As the US wages what’s effectively a tech war against China, one would think that Huawei would support retaliation against its strongest American rivals. It turns out, though, that the Chinese tech giant’s CEO has a history of advocating just the opposite.

The most recent example came during an interview with Bloomberg when Ren Zhengfei said he would oppose any plans to ban Apple products in China. Referring to Apple his teacher, Ren said, “As a student, why go against my teacher? Never.”

Huawei CEO Ren Zhengfei speaking in Shenzhen on May 21, 2019. (Picture: Bai Yu/Xinhua)

“We will never do anything to harm the interests of our customers,” he said, according to a transcript supplied by Huawei. “Apple is an example we look up to in terms of privacy protection. We will learn from Apple.”

In 2016, Apple fought a court order to help the FBI access the iPhone of a gunman involved in a 2015 mass shooting in San Bernardino, California. Huawei has argued that, like Apple, it won’t be compelled by China to hack into phones. US legal experts, however, are skeptical of Huawei’s claim. They say it would be difficult for any Chinese company to resist orders from the central government.

Ren suggested he may learn from Apple in other ways, though. During that same event in January, the Huawei CEO said he should reduce his private shares in the company closer to what Steve Jobs held at Apple. The call to learn from Apple and other US tech titans is a common refrain from Ren.

Last year, when President Trump announced that he was planning import taxes on billions of dollars worth of Chinese goods, Ren sent out a memo to his staff. He asked employees to “never let anti-US sentiment guide our work” and urged them to learn from the strengths of US rivals.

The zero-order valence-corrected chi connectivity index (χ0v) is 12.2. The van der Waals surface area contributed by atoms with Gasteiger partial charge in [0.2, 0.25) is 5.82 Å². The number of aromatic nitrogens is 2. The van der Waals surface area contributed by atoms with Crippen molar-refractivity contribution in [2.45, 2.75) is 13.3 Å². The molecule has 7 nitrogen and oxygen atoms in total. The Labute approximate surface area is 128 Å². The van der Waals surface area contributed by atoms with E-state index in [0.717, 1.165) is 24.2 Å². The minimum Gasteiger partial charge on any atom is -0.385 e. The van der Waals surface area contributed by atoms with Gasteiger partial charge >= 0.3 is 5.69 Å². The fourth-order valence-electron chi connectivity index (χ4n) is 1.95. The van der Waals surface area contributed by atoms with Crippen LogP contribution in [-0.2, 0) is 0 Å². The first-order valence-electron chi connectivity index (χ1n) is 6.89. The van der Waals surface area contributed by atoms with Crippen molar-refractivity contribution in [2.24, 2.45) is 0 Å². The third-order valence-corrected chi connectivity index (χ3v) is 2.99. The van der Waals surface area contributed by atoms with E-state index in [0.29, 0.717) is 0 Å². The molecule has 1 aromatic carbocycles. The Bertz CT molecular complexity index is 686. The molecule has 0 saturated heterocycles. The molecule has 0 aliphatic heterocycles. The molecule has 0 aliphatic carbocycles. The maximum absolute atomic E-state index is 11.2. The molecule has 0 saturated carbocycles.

It seems like the CEO is eager to get his message across, even when other executives might have different opinions.

When the head of Huawei’s consumer business openly accused the US of using politics to keep Chinese companies out of the US market, Huawei played down the comments by saying they didn’t represent the company’s views.

Ren has explained that he is hesitant to let Huawei’s ordeal impact his country’s wider interests.

“The national interests or policies around economic reform and opening up cannot be sacrificed for the benefit of Huawei,” he said in the January meeting with overseas reporters.

Ren’s love for Apple also seems to extend to its products. Even as more nationalist Chinese consumers repeatedly called for a boycott on iPhones, Ren revealed he’s a loyal customer of the US brand.

“iPhone has a good ecosystem and when my family are abroad, I still buy them iPhones,” he told state broadcaster CCTV this month.   

Some people may have already been aware that Ren had other Apple fans in his family. When his daughter and Huawei CFO Meng Wanzhou was arrested in Canada on behalf of the US last year, she was carrying an iPhone 7, a MacBook Air and an iPad Pro, according to a court filing.

Despite Ren’s repeated praise for Apple, company executives don’t seem to appreciate iPhones being used at work.

On New Year’s Day this year, a greeting message went out on Huawei’s official Twitter account marked as sent via iPhone. As a punishment for the incident, two employees were demoted and their salaries were cut.